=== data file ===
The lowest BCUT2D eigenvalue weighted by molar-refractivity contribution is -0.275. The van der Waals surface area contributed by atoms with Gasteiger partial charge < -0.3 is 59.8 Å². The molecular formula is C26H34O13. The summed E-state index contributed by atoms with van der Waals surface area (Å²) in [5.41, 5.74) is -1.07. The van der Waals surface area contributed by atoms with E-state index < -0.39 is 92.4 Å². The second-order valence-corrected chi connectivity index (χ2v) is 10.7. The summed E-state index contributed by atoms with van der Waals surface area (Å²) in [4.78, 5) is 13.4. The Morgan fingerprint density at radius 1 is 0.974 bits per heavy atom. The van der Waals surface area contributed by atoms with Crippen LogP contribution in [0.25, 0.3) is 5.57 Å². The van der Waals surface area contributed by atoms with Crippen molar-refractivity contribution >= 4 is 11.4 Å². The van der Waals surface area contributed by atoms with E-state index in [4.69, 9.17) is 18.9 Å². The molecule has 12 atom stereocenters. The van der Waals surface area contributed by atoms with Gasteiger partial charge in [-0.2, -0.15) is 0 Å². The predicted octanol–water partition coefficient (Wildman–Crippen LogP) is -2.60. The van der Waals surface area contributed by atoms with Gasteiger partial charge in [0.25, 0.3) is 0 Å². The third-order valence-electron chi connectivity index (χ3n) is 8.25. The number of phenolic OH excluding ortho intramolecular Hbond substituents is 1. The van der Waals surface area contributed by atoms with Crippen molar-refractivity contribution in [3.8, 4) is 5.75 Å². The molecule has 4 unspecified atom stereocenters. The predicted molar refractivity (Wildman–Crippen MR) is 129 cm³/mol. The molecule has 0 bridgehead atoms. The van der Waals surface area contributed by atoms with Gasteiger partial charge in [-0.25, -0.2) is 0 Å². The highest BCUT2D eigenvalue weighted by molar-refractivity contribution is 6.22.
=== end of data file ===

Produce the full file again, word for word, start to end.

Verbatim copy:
The lowest BCUT2D eigenvalue weighted by molar-refractivity contribution is -0.275. The van der Waals surface area contributed by atoms with Gasteiger partial charge < -0.3 is 59.8 Å². The molecular formula is C26H34O13. The summed E-state index contributed by atoms with van der Waals surface area (Å²) in [5.41, 5.74) is -1.07. The van der Waals surface area contributed by atoms with E-state index < -0.39 is 92.4 Å². The second-order valence-corrected chi connectivity index (χ2v) is 10.7. The summed E-state index contributed by atoms with van der Waals surface area (Å²) in [4.78, 5) is 13.4. The Morgan fingerprint density at radius 1 is 0.974 bits per heavy atom. The van der Waals surface area contributed by atoms with Crippen LogP contribution in [0.25, 0.3) is 5.57 Å². The van der Waals surface area contributed by atoms with Crippen molar-refractivity contribution >= 4 is 11.4 Å². The van der Waals surface area contributed by atoms with E-state index in [4.69, 9.17) is 18.9 Å². The molecule has 12 atom stereocenters. The van der Waals surface area contributed by atoms with Gasteiger partial charge in [-0.2, -0.15) is 0 Å². The predicted octanol–water partition coefficient (Wildman–Crippen LogP) is -2.60. The van der Waals surface area contributed by atoms with Gasteiger partial charge in [0.25, 0.3) is 0 Å². The third-order valence-electron chi connectivity index (χ3n) is 8.25. The number of phenolic OH excluding ortho intramolecular Hbond substituents is 1. The van der Waals surface area contributed by atoms with Crippen molar-refractivity contribution in [3.8, 4) is 5.75 Å². The molecule has 4 unspecified atom stereocenters. The predicted molar refractivity (Wildman–Crippen MR) is 129 cm³/mol. The molecule has 0 bridgehead atoms. The van der Waals surface area contributed by atoms with Gasteiger partial charge in [-0.25, -0.2) is 0 Å². The highest BCUT2D eigenvalue weighted by molar-refractivity contribution is 6.22.